The Civil Liberties Union for Europe (Liberties) is a non-governmental organisation promoting the civil liberties of everyone in the European Union (EU). We are headquartered in Berlin and have a presence in Brussels. Liberties is built on a network of national civil liberties NGOs from across the EU. Currently, we have member organisations in Belgium, Bulgaria, the Czech Republic, Croatia, Estonia, France, Hungary, Ireland, Italy, Lithuania, Poland, Romania, Spain, Slovenia, the Netherlands and associated partners in Germany and Sweden. We intend to keep expanding our membership to include NGOs from all 27 EU countries.


We are glad to see the Commission reaffirming the objective to strengthen individuals’ rights to data protection with the Communication “Data protection rules as a trust-enabler in the EU and beyond – taking stock”, both as means to promote the adoption of sound data management practices by business and organisations, and to drive public trust within an increasingly data driven economy. With this regard, Open Rights Group, Panoptykon Foundation and Liberties worked together for the last years to address online advertising data processing practices, raising a number of complaints to different National Supervisory Authorities. Within this context, we observed some issues concerning the functioning of the cooperation and consistency mechanisms laid out in chapter VII of the GDPR, and we welcome the opportunity to contribute to the Commission report on the application of the GDPR.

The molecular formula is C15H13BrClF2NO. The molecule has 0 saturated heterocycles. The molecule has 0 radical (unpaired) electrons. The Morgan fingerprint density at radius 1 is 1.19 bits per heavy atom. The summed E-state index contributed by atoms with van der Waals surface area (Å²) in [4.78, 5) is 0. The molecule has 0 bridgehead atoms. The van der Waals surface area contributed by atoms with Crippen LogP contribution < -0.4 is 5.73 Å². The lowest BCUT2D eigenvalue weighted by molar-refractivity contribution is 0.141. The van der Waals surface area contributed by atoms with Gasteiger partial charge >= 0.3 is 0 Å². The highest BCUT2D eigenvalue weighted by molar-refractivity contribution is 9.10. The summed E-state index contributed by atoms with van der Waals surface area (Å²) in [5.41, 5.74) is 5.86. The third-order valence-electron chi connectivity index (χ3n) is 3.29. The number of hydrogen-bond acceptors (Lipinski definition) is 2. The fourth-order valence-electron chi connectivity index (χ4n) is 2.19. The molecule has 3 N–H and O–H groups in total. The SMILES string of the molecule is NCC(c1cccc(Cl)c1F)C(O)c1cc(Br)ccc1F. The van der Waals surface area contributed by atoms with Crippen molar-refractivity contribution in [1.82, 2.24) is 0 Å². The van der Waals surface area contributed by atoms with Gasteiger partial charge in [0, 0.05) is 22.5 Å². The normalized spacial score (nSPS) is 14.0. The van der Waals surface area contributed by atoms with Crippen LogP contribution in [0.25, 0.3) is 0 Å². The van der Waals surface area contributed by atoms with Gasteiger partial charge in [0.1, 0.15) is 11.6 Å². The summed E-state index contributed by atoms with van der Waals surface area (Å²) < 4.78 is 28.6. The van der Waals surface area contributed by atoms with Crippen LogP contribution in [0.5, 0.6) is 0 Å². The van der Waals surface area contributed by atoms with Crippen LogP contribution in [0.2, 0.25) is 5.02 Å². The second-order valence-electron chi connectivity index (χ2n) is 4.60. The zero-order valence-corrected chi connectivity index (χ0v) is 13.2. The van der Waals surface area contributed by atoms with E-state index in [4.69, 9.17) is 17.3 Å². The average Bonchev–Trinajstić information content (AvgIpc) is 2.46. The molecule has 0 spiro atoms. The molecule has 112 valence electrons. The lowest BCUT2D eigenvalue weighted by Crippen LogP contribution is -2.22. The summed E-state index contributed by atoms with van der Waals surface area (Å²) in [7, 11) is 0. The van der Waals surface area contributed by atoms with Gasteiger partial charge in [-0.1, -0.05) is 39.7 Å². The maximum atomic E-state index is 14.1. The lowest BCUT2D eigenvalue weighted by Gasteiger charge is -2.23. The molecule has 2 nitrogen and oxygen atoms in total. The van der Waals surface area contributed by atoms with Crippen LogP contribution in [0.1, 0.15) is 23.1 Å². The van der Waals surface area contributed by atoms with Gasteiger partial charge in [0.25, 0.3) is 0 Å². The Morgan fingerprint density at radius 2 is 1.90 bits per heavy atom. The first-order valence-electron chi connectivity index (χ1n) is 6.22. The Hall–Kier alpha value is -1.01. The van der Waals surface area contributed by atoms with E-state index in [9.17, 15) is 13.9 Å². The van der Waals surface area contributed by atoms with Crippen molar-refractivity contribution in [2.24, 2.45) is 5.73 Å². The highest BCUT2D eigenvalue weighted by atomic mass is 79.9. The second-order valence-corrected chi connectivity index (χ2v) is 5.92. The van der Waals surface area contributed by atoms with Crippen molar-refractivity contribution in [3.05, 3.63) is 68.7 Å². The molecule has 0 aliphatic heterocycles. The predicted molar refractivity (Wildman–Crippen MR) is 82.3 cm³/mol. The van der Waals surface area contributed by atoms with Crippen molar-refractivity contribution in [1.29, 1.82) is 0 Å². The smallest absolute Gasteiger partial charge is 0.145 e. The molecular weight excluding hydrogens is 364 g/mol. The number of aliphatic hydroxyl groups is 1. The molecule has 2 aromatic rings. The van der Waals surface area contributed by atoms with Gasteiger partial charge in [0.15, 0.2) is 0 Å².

On September 12, 2018, we filed two complaints to the Supervisory Authorities of Ireland and the UK, seeking action against Google and the Interactive Advertising Bureau breaches of the data protection regime, as well as the initiation of a wider investigation of adtech data protection practices. Additional complaint were filed in 2019 to the Supervisory Authorities of Poland, The Netherlands, Spain, Luxembourg, Belgium, Germany, Hungary, Italy, Bulgaria, Romania, Estonia, Slovenia, France and Czech Republic, for a total of 21 Supervisory Authorities being involved in the action.

These complaints were all supported by compelling evidence, validated by a number of reports and press statements released by the Supervisory Authorities. In our experience, however, Supervisory Authorities have failed to address these findings with appropriate regulatory action, resulting in the absence of any significant change of behaviour by the industry and, ultimately, in the continuation of a systemic breach of the data protection rights of the complainants and EU citizens at large. In particular, we encountered a passive approach by Supervisory Authorities, diverging and conflicting standards over the admissibility of complaints, lack of information concerning the progress of the complaints, and long duration of the proceedings. All these aspects are further substantiated in the following paragraphs.


4.1 Passive approach by Supervisory Authorities

In our experience, Supervisory Authorities have shown a substantially passive attitude in the handling of the proceedings: fifteen Supervisory Authorities merely assigned a Registration Number to the complaint being issued or referred their claim to a Lead Supervisory Authority, without any further communication to the complainant. Another SA expressly instructed the complainant to contact the Lead Supervisory Authority to obtain updates about the complaint, which the complainant did with no avail. Finally, three Supervisory Authorities did not reply at all.


We believe that Concerned Supervisory Authorities should be given the means to actively participate to complaints, in particular in the phase preceding the adoption of a draft decision by the Leading Supervisory Authority. To this end: